6 p.m. Rick Smith, a warning coordination meteorologist at the National Weather Service in Norman, sent a message on Twitter as he was leaving Woodward after surveying the damage that the tornado now is preliminarily rated an EF-3, which has sustained winds from 136 to 165 mph. Smith said there is still more analysis to do.
4:20 p.m. Amy Elliott, spokeswoman for the medical examiner, said officials identified two men killed in the storm as Frank Hobbie and Derrin Juul. She said female children, ages 5 and 7, were found with Hobbie in a mobile home park, and a 10-year-old girl was found dead with Juul.
The children's names have not been released.
3:50 p.m. Michael Scotten, forecaster with the National Weather Service Forecast Office in Norman, said the Woodward tornado has been preliminarily rated an EF-2. He said a tornado with this rating typically has winds between 111-135 mph.
3 p.m. Woodward Public Schools Superintendent Tim Merchant said classes will be canceled tomorrow due to storm damage in the area.
“We still have so many families without electricity, and a lot of the roads aren't open for our routes,” he said.
Merchant said Highland Park Elementary school near Webster Avenue and 28 Street sustained minor damage to the roof. He said the main concern for staff will be attending to students' needs and providing counseling.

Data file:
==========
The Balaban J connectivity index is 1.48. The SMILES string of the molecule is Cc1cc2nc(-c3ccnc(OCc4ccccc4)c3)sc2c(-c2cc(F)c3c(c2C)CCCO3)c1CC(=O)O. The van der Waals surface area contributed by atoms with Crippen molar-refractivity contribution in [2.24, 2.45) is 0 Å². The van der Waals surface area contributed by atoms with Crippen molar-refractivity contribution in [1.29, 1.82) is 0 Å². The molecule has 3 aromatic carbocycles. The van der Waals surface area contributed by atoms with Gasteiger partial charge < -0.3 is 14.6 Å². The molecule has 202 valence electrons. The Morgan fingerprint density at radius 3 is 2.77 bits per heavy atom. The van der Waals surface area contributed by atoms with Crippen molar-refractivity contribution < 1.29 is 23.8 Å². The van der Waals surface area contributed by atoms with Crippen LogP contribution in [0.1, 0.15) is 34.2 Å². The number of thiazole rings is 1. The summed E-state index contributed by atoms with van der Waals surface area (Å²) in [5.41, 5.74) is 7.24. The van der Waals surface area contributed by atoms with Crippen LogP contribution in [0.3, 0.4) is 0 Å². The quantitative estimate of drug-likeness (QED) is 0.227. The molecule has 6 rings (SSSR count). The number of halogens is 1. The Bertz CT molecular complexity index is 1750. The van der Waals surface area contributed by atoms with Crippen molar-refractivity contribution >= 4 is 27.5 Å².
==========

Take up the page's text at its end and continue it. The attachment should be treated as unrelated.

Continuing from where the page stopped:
All schools will reopen Tuesday. Merchant said this upcoming Friday was originally scheduled for a professional day for staff only but will become a regular school day due to the storms.
2:40 p.m. According to the OG&E System Watch, about 579 customers are without power in Woodward. Crews are working to restore power.
12:55 p.m. Woodward Mayor Roscoe Hill said during a live TV broadcast that many people joined in search-and-rescue efforts Sunday morning to help storm victims.
“It's really a devastating thing to our city,” he said. “I think the main thing is all you can do is pray for us.”
12:30 p.m. Gov. Mary Fallin expected to tour damage in Woodward at 2 p.m.
12:10 p.m. Twelve people spent the night the shelter operated by The American Red Cross of Central and Western Oklahoma at the Living Word Fellowship Church, 1310 Oklahoma Ave.
The shelter will be open indefinitely to help with temporary needs and to serve people who need a place to stay, American Red Cross spokesman Rusty Surette said.
“It's a pretty good mix of people who are coming here looking for help and people who are coming here trying to help,” Surette said.
The best way to help is to donate money the American Red Cross, he said.
The Salvation Army also is accepting monetary donations.
11:15 a.m. Amy Elliott, spokeswoman for the state medical examiner, said three children and two adults died from injuries suffered in the storm.
11 a.m. Irma Sanchez, 43, spent Sunday morning salvaging through things at her brother's home at the Hideaway mobile home park in Woodward. She said she found their family Bible that had already survived a fire at a previous house. Little else could be saved.
She said she and her sister stopped by to get her brother and sought shelter elsewhere.
“We had our brother out just in time,” Sanchez said. “He's handicapped. He lost all he had. We just lost our mother 8 months ago.”
Other homes in the mobile home park also sustained damage.
10:45 a.m. Matt Lehenbauer, Woodward County Emergency Manager, said 89 homes and 13 businesses were destroyed in the area by the tornado. He said at least 29 people were injured and five people were killed.